Concerns about Open Government Initiative
Civil society groups say the government is failing to include them in a process aimed at establishing greater openness in the country’s administration and have raised concern about the benefits of joining the Open Government Partnership.
The groups make the comments in a statement issued after a two-day workshop on the Open Government Partnership, in which President U Thein Sein has said Myanmar will seek membership this year.
The OGP is a movement started in New York in 2011 that describes itself as an “international platform for domestic reformers committed to making their governments more open, accountable and responsive to citizens.”
It says that in all its 65 participating countries “government and civil society are working together to develop and implement ambitious open government reforms”.
The statement issued after the workshop in Yangon on the OGP attended by nearly 200 representatives from 80 civil society organisations raised doubts about membership with initiatives such as the OGP.
“Civil society is increasingly concerned by the imposition of new international initiatives that are being led by the government,” said the statement, issued on January 22.
“These initiatives tend to represent the interests of the government and often overlook the complexities on the ground,” it said.
The statement added that although the CSOs believed membership of the OGP would be a positive development, Myanmar faced many issues – such as the 2008 Constitution, peace process, human security and judicial reform – that did not fit in with the OGP initiative.
The statement also criticised what the groups said was the government’s reluctance to engage with CSOs. It said democratic progress was being hindered by the government “oppressing” CSOs and activists.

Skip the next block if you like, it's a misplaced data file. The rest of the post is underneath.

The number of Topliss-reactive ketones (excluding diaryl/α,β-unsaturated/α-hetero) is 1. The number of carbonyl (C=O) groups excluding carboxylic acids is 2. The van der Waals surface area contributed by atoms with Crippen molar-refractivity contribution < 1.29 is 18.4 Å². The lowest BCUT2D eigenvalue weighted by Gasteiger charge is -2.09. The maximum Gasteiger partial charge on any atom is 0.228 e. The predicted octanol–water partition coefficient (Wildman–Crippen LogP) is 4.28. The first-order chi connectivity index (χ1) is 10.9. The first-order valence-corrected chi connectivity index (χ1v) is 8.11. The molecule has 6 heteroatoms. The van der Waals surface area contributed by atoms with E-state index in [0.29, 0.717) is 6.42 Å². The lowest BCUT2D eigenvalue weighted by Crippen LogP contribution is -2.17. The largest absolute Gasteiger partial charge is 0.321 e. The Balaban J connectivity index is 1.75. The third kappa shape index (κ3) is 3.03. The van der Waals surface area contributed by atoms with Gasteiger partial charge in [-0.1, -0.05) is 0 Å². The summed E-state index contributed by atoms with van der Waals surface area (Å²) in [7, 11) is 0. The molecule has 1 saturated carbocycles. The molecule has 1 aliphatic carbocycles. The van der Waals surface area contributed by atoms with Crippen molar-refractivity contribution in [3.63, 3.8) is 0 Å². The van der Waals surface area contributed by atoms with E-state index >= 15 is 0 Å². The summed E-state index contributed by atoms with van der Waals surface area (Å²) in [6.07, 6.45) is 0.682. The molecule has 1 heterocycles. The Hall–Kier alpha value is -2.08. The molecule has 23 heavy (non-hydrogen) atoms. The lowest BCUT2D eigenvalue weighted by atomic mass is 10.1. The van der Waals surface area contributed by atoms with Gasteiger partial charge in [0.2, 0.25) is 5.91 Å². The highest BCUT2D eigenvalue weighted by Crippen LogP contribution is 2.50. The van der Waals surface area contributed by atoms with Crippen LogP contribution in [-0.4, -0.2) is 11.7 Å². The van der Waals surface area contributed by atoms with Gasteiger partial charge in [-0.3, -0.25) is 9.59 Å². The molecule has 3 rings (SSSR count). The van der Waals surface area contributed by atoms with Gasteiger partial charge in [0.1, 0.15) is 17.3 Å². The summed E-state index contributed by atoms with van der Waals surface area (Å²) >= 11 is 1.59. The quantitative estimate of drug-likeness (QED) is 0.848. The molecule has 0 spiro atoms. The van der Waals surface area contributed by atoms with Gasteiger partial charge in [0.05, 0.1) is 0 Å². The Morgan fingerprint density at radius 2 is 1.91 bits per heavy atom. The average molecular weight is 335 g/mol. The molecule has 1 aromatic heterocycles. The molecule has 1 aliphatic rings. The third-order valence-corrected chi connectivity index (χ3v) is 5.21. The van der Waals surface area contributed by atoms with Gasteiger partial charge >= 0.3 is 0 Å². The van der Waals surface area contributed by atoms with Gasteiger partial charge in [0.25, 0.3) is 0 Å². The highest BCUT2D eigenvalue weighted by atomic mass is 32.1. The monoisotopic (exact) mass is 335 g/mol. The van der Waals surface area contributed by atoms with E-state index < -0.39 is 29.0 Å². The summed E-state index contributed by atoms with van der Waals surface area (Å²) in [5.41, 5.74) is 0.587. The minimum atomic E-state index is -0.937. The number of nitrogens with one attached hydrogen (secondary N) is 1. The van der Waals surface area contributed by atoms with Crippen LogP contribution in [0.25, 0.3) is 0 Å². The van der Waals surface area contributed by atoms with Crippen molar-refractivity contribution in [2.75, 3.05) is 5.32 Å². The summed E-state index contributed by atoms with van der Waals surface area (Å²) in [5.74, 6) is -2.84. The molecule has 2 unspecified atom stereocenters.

“While CSOs have attempted to engage with the government through mechanisms such as the Extractive Industries Transparency Initiative, the government in return has not fulfilled its promises of equal partnership with civil society,” it said.
Workshop participants, including organisations such as Myanmar Alliance for Transparency and Accountability (MATA), Spectrum and Paungku, recommended that the government ensures the protection and promotion of the security and social welfare of the people, recognises the diversity and independence of CSOs and ensures that consultations are held with CSOs, ethnic armed groups and political forces regarding international initiatives such as EITI and OGP.
“CSO groups are trying to understand what the OGP involves, what the requirements are to join and what role CSOs can play,” said Ma Nwe Zin Win, the director of Pyi Gyi Khin, an NGO.
“We are not against the OGP, but we want to express our concerns about the current situation and are looking for an equal partnership with the government,” she said.
She added that some organisations involved in the EITI process have been disappointed by a lack of involvement.
The CSOs concerns were acknowledged by the Organisation for Economic Development and Cooperation and the British embassy in a statement released ahead of an international conference on open government in Nay Pyi Taw on January 29 and 30.
“A key objective of the conference will be to emphasise that the active involvement from CSOs in this process is absolutely necessary if Myanmar is to fulfil President U Thein Sein’s commitment to apply for OGP membership in 2016,” the statement said.